How Do You Conduct A Return To Work Interview Successfully?

return to work interview process

For an employee returning to work after a prolonged absence, a return to work interview can be incredibly valuable. So, it is important for both leadership and HR to understand what it is, what it matters, and how you can create a positive return to work policy. 

In this article, we will explore the subject of a return to work interview, how you should conduct them, along with helpful templates to make them easier for your team to execute. We hope you enjoy the read and the benefits of strategic HR initiatives. 

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What Is A Return To Work Interview?

A return to work interview is a brief discussion with a returning employee. Typically conducted by their manager, it is an opportunity to reintegrate an employee into their team, while keeping them up to date on things that may have changed since their absence began. For this reason, it helps to host them in a consistent format so every returning employee gets similar treatment. 

Why Do Return To Work Interviews Matter?

While it might be tempting to have a returning employee immediately jump back into their work, that’s not always the most efficient way to go about a return. 

In fact, it can result in the same issues coming back again. According to a study conducted by Public Policy Research (IPPR), entitled “Working well: A plan to reduce long-term sickness absence,” 26% of annual long-term absences are caused by stress.

If you have an employee returning from leave due to stress, the likelihood of their situation worsening by simply sending them back to work is increased. Therefore, you need to take your time and ensure a smooth return to work.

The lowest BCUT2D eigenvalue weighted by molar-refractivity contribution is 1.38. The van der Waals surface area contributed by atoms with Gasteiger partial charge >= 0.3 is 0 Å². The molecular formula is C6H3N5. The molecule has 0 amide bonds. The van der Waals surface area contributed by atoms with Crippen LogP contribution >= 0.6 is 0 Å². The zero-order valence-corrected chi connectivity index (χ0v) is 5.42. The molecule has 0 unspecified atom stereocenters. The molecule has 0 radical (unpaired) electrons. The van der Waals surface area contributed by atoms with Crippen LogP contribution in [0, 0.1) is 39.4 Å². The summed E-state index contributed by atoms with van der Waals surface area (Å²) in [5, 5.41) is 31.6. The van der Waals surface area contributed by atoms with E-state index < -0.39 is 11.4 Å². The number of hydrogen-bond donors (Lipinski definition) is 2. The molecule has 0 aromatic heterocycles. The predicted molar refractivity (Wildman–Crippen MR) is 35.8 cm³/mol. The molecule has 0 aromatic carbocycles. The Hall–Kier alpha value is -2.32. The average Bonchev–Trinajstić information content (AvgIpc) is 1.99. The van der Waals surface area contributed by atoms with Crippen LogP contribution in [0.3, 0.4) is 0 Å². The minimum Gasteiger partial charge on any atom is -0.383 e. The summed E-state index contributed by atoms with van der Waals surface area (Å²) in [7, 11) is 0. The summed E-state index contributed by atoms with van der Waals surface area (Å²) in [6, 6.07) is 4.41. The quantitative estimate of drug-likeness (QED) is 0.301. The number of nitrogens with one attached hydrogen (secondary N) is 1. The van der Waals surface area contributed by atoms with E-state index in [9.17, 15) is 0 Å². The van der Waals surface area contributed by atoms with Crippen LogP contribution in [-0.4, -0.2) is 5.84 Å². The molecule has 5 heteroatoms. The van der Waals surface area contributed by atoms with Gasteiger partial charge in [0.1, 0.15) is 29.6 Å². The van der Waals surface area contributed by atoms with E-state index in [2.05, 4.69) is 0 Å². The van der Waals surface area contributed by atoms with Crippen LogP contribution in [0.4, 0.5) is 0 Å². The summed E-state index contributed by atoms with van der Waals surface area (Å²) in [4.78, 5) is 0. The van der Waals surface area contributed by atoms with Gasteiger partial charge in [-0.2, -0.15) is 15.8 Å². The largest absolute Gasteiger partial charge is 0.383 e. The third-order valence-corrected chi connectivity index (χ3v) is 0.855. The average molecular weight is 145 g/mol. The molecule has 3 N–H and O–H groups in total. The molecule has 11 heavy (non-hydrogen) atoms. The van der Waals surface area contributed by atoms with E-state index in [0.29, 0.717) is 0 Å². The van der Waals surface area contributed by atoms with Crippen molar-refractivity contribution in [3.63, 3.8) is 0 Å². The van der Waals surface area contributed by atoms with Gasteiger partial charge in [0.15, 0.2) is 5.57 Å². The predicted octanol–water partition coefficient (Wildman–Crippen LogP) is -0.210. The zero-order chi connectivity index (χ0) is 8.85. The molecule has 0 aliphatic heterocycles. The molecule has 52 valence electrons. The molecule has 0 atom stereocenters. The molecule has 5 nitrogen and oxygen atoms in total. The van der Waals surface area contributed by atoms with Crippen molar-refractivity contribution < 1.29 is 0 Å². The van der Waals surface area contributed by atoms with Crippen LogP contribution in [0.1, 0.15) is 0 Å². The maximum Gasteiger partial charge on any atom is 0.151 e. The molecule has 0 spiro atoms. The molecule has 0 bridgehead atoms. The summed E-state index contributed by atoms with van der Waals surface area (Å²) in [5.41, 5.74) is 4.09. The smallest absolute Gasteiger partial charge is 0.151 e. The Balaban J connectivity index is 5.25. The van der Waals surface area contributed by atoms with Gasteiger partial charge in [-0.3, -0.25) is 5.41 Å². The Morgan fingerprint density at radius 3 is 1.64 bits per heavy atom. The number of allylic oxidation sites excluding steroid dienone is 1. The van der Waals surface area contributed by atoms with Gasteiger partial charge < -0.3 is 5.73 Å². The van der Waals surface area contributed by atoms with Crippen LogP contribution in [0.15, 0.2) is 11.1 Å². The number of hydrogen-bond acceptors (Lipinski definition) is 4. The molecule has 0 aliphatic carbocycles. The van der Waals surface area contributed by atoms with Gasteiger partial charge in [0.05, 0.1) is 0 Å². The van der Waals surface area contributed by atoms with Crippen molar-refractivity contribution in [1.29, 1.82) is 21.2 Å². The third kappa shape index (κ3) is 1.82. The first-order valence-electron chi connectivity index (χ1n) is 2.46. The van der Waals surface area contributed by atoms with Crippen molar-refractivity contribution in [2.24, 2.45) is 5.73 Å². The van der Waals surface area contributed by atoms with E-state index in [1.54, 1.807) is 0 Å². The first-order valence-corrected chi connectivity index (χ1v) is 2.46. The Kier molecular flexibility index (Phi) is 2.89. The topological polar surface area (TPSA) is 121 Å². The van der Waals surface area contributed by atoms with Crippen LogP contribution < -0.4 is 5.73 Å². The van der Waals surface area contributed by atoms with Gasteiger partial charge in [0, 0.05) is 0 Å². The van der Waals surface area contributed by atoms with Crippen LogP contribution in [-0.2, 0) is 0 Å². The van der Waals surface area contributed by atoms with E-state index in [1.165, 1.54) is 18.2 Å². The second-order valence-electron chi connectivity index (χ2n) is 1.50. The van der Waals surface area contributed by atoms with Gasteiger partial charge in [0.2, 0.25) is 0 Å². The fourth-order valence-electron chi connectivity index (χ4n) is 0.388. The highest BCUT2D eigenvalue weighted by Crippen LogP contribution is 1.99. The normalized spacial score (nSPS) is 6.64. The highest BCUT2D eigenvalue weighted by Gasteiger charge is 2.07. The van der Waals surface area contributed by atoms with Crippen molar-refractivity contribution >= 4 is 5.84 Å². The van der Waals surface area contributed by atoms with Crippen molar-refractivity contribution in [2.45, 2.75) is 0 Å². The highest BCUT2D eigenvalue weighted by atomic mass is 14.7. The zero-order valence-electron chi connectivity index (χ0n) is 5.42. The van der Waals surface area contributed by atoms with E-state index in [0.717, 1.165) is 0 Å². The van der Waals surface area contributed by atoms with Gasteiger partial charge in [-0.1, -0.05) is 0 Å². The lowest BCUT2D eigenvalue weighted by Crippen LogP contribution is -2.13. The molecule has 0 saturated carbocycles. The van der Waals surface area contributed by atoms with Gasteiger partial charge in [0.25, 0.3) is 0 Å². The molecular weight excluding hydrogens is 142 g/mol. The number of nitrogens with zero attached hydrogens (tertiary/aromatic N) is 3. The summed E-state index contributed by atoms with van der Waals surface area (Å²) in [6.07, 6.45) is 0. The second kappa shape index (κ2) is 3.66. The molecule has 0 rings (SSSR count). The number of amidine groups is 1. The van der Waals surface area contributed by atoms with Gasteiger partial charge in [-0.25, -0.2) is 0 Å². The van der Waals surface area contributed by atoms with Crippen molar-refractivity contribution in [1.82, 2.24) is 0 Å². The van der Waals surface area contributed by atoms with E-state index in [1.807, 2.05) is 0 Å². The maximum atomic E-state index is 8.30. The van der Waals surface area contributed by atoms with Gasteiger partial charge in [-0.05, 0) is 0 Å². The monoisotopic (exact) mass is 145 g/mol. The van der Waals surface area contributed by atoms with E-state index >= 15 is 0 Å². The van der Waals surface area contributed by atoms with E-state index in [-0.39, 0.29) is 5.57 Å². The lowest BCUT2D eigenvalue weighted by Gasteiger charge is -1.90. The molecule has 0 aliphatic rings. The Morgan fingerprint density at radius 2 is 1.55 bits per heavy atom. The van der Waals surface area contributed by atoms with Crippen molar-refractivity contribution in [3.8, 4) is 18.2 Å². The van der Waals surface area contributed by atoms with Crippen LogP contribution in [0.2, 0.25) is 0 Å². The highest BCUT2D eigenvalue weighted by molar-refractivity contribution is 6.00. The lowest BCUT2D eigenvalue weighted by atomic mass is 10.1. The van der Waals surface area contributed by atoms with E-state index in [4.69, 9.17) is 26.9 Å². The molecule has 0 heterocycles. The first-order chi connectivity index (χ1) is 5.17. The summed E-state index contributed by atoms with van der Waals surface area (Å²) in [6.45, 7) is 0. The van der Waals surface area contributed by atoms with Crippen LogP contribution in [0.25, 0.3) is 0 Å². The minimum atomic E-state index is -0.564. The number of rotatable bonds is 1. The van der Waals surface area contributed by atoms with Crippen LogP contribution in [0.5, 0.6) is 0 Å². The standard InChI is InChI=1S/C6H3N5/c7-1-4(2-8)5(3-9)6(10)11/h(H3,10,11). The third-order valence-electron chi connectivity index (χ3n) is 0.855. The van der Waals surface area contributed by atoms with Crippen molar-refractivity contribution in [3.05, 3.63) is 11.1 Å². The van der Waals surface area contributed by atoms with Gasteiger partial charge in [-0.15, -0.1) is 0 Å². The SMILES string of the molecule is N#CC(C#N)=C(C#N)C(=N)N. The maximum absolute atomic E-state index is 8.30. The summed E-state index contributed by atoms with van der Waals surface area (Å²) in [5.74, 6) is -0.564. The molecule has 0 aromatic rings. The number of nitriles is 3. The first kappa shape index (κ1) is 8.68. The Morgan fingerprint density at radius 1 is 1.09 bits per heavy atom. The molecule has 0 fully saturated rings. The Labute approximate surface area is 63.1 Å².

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The Benefits of a Return To Work Interview

Beyond the obvious, what other benefits can be derived from this kind of interview? Let’s try to list them out: 

  • Managers can ensure that employees are in a good space to be able to complete their tasks, and that they are not returning too early to work.
  • Employees feel valued because they are being kept up to date on company and team updates, and how their work was covered while away. 
  • The ways in which their role may have shifted or changed, and how their team has adapted, and what skills they may need to consider moving forward. 
  • Determine whether there is anything work-related that may have contributed to their absence, and what kind of adjustments might need to be made. 
  • Generally, based on their absence, if there are any adjustments that can be made to make their working life more productive. 
  • Determine if their role has fundamentally changed and if they now need further support or a reevaluation of their role, in general. 

These are just some of the benefits. One of the main reasons to conduct a return to work interview, though, is to help your employee do exactly that: return to work. 

It is an opportunity to brief them, update them, and make them aware of what they need to know to succeed in their role. 

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Are Return To Work Interviews Legally Mandated?